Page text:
Starbound by ChuckleFish (2013 “Beta”)*
Any gamer can agree that playing with friends is certainly more enjoyable than playing alone. For sandbox games like Minecraft or Terraria, this goes without saying, but striving out on your own still has its own rewards. In the case of the 2D open-planet sandbox title Starbound, playing with friends doesn’t just enhance the experience, it’s a certain necessity. The reason for this? Grinding. What sets Starbound apart is its in-game currency called “pixels”; so even if you mine that perfect amount of diamond to build that shiny new drill, collecting these “pixels” will slow your progress in ways Minecraft and Terraria do not. With fairly steep requirements for upgrades and items, playing Starbound with friends numbs the pain of this arduous task, but attempting to do it alone can make for a pretty cold universe.
All of that aside, Starbound still excels in its game design where anything and everything can be torn down and rebuilt to your liking. You start off slow with a multi-tool “*matter* manipulator” and a fresh planet to beam down to, after being unceremoniously banished from your home-world off-screen. After doing pretty normal survival tasks: building a house, finding food, exploring your surroundings, you are free to find alien settlements, mine deeper for rarer materials, or read up on the lore of the six playable races.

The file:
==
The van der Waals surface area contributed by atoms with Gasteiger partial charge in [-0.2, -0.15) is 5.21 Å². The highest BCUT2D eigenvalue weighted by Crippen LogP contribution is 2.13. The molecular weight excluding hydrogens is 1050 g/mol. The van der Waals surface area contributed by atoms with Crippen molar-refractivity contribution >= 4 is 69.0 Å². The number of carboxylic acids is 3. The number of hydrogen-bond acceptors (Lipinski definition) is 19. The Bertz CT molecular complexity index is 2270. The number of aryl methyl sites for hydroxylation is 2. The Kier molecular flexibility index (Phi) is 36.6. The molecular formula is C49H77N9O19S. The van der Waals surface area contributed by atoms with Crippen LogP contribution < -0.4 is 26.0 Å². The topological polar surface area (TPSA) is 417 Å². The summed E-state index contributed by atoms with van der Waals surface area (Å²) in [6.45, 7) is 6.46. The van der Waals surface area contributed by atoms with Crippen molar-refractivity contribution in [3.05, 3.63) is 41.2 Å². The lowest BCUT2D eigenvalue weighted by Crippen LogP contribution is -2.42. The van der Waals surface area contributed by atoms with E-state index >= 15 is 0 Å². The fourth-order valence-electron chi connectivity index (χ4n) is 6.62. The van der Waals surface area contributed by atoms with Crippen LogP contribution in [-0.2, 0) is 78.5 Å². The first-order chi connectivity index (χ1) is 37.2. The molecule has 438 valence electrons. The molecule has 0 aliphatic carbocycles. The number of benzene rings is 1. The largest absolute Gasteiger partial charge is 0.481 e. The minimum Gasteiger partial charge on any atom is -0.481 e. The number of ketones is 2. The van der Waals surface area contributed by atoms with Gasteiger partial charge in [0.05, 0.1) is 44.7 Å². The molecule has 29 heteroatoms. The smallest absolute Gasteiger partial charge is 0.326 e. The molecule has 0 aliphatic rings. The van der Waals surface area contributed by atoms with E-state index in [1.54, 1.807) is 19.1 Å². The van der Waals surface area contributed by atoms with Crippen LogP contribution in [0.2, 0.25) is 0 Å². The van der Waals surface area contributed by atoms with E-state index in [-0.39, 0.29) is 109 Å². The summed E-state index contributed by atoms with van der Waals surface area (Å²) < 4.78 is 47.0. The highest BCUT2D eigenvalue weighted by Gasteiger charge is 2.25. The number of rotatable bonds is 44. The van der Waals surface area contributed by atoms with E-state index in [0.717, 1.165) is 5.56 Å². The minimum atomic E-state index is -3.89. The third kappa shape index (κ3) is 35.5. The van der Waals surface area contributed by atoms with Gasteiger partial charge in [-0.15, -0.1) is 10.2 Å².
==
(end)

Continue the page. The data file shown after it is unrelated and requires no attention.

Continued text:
With numerous materials to work with, getting your home just right can take a while, especially for those with more lavish imaginations. From mining unique rocks to “liberating” decorations from the house of your alien neighbor, it’s every perfectionists’ worst nightmare when the possibilities keep expanding. Don’t get too comfortable though, the homes you build don’t travel with you so you’ll have to start construction from the ground up with every new planet. This lack of permanence serves to enhance the exploratory features of the game, despite the frustration of having to tear down your dream home every time you move.
If you manage to exhaust all of your options, fan-made ‘modifications’ can be used to spice up your universe. Integrating new environments, weather, and even increasing the variety of your farm crops provides fresh gameplay for your crew long after defeating the final boss. Since Starbound is still in early access beta, the developers promise many new additions to the game including more stable builds; but it appears that the fan-base is creating newer material at a faster rate than the creators.
While your busy building your castle in the sky, fighting off rock-spitting monsters, or visiting a new planet, an impressive, yet simplistic, soundtrack fills the air around you. Fitting with the theme of exploration, the tone beckons a new frontier with a solemn/peaceful attitude. With the variety of musical instruments added to the game, you can harmonize with your fellow explorers as a band.
Even with all of these delightful features, I cannot imagine venturing out alone without giving up eventually. Since most of these crucial “pixels” drop from fallen enemies early on, the current combat system of “click-run-click” makes this process even more repetitive in nature. Later on you are able to refine the ore you mine into pixels which makes things easier, but just replaces dangerous monster hunting with tedious mining. If you really want to get the most out of Starbound, bring some fellow space explorers or else progress will far and few between.
*Version Played: Enraged Koala 26/04/2014*
A BIRD’S EYE VIEW
Music – 8/10
Visuals – 7/10
Flow – 6.5/10
Story – 5/10*
Final Score – 6.6/10
*Being a sandbox game, the story is left to the lore of the races with no further developments*
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